County officials eyeing potential jail changes

Nov. 18, 2012 @ 08:30 AM

RUTHERFORDTON — Potential population issues at the Rutherford County Jail has sparked discussion about seeking out more room for inmates.

At the November meeting of the Rutherford County Commission, commissioners approved seeking a request for qualification (RFQ) from firms to come in and see if it is feasible to add additional beds for female inmates at the jail.

"When we had the budget discussion in the spring, we had talked about looking into a way to increase space for the female population," said Carl Classen, Rutherford County manager.

According to Rutherford County Sheriff Chris Francis, the number of female inmates at the jail has numbered between 35-40. He said, while they can house that many, he said that jail officials would feel more comfortable with additional spaces.

"We feel comfortable, as of late, but we certainly have a need to take care of our own female prisoners," Francis said. "We just want to see if it was feasible to do at this point."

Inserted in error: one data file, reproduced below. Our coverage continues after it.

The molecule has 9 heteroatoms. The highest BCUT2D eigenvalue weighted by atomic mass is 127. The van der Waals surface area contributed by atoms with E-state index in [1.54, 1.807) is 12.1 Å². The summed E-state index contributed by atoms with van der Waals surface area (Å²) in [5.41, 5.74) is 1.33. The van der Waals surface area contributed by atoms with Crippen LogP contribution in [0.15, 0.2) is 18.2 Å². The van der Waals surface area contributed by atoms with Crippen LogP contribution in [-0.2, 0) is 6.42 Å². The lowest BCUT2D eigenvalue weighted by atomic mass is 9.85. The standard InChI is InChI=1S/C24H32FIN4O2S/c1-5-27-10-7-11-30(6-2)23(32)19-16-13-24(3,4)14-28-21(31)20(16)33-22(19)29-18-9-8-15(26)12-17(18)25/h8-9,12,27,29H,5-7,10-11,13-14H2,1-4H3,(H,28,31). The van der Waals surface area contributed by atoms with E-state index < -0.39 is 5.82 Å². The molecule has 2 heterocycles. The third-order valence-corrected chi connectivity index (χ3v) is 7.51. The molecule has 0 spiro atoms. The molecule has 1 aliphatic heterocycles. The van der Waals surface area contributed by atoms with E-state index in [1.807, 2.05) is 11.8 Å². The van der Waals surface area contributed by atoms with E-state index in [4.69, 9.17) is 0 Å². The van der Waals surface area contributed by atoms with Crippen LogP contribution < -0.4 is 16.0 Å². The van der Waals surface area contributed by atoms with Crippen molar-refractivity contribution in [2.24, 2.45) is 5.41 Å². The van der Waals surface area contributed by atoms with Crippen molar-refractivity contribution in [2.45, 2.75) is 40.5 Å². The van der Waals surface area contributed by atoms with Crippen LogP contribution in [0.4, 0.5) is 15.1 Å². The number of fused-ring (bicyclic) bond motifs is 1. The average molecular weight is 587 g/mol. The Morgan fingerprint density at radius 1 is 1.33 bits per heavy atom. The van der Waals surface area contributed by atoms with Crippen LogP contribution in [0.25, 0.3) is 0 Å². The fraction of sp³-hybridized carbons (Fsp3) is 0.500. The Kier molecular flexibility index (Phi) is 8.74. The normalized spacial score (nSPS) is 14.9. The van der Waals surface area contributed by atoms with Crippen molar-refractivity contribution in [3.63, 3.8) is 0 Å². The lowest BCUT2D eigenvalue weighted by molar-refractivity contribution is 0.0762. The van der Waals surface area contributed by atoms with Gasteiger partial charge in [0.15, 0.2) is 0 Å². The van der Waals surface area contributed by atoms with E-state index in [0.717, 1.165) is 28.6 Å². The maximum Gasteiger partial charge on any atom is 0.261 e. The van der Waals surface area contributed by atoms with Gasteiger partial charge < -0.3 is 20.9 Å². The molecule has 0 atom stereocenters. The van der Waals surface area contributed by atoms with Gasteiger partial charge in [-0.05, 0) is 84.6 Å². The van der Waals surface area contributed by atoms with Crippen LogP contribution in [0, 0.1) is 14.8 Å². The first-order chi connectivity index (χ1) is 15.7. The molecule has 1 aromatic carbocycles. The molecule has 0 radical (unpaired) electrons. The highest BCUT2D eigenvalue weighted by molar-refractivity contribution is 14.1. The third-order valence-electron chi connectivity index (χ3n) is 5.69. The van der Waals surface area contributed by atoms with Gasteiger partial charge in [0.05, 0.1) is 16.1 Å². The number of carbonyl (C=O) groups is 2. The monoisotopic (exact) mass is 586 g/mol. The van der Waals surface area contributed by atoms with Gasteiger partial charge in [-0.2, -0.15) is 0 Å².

Francis said that jail officials have looked at space that was used as storage at the jail and that created three additional spaces for female prisoners.

"There is a large demand, unfortunately, for female beds in the jail," Classen said. "The amount of beds we can loan out to other counties has also decreased because more of our citizens are using them."

However, currently, Francis said they have 5-10 inmates over "what we would feel comfortable with."

The space at the Rutherford County Jail has also limited how many female inmates the county can take in from other counties. Those other counties do pay the county for housing their prisoners, on a per-day basis.

"We've not had much at all as far as out-of-county prisoners," Francis said. "Jails in western North Carolina were just not made to house a lot of female prisoners.

"Unfortunately, there are just more female prisoners that are in violation of the law nowadays."

On the male side of the jail, Francis said that they have approximately 160-165 presently and "we are okay n the male side."

Now, the next step for the county is to seek out an architect who would be qualified to do a project to find additional space in the existing jail facility for more female inmates.

"What we are basically doing is looking to see if we can take any existing space and better utilize it," Francis said. "This is just an inquiry and, once we get the figures, we will do the math and see what the best option is."